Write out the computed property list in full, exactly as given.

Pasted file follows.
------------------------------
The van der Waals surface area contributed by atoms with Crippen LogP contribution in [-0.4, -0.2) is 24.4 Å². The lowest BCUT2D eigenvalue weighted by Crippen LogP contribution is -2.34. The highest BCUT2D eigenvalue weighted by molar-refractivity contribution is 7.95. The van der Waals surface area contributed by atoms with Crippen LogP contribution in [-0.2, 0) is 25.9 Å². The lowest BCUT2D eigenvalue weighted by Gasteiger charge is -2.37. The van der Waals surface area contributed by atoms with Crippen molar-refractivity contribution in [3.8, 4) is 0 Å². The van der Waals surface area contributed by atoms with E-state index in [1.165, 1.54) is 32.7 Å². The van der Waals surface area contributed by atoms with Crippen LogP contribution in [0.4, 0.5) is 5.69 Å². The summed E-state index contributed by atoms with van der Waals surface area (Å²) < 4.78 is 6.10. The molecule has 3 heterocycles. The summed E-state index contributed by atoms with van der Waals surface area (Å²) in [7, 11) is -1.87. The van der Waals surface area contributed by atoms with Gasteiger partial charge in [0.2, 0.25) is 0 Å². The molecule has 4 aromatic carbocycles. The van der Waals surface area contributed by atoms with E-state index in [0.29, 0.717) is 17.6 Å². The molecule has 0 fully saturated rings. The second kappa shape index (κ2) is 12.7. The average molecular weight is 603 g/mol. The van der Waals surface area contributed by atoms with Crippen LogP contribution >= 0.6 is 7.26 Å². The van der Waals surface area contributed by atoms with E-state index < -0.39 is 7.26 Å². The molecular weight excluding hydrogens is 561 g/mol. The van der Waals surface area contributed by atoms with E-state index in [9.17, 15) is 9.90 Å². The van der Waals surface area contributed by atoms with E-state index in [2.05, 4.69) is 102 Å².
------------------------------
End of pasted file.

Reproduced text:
The van der Waals surface area contributed by atoms with Crippen LogP contribution in [-0.4, -0.2) is 24.4 Å². The lowest BCUT2D eigenvalue weighted by Crippen LogP contribution is -2.34. The highest BCUT2D eigenvalue weighted by molar-refractivity contribution is 7.95. The van der Waals surface area contributed by atoms with Crippen LogP contribution in [-0.2, 0) is 25.9 Å². The lowest BCUT2D eigenvalue weighted by Gasteiger charge is -2.37. The van der Waals surface area contributed by atoms with Crippen molar-refractivity contribution in [3.8, 4) is 0 Å². The van der Waals surface area contributed by atoms with E-state index in [1.165, 1.54) is 32.7 Å². The van der Waals surface area contributed by atoms with Crippen LogP contribution in [0.4, 0.5) is 5.69 Å². The summed E-state index contributed by atoms with van der Waals surface area (Å²) < 4.78 is 6.10. The molecule has 3 heterocycles. The summed E-state index contributed by atoms with van der Waals surface area (Å²) in [7, 11) is -1.87. The van der Waals surface area contributed by atoms with Gasteiger partial charge in [0.2, 0.25) is 0 Å². The molecule has 4 aromatic carbocycles. The van der Waals surface area contributed by atoms with E-state index in [0.29, 0.717) is 17.6 Å². The molecule has 0 fully saturated rings. The second kappa shape index (κ2) is 12.7. The average molecular weight is 603 g/mol. The van der Waals surface area contributed by atoms with Crippen LogP contribution >= 0.6 is 7.26 Å². The van der Waals surface area contributed by atoms with E-state index < -0.39 is 7.26 Å². The molecular weight excluding hydrogens is 561 g/mol. The van der Waals surface area contributed by atoms with E-state index in [9.17, 15) is 9.90 Å². The van der Waals surface area contributed by atoms with E-state index in [2.05, 4.69) is 102 Å².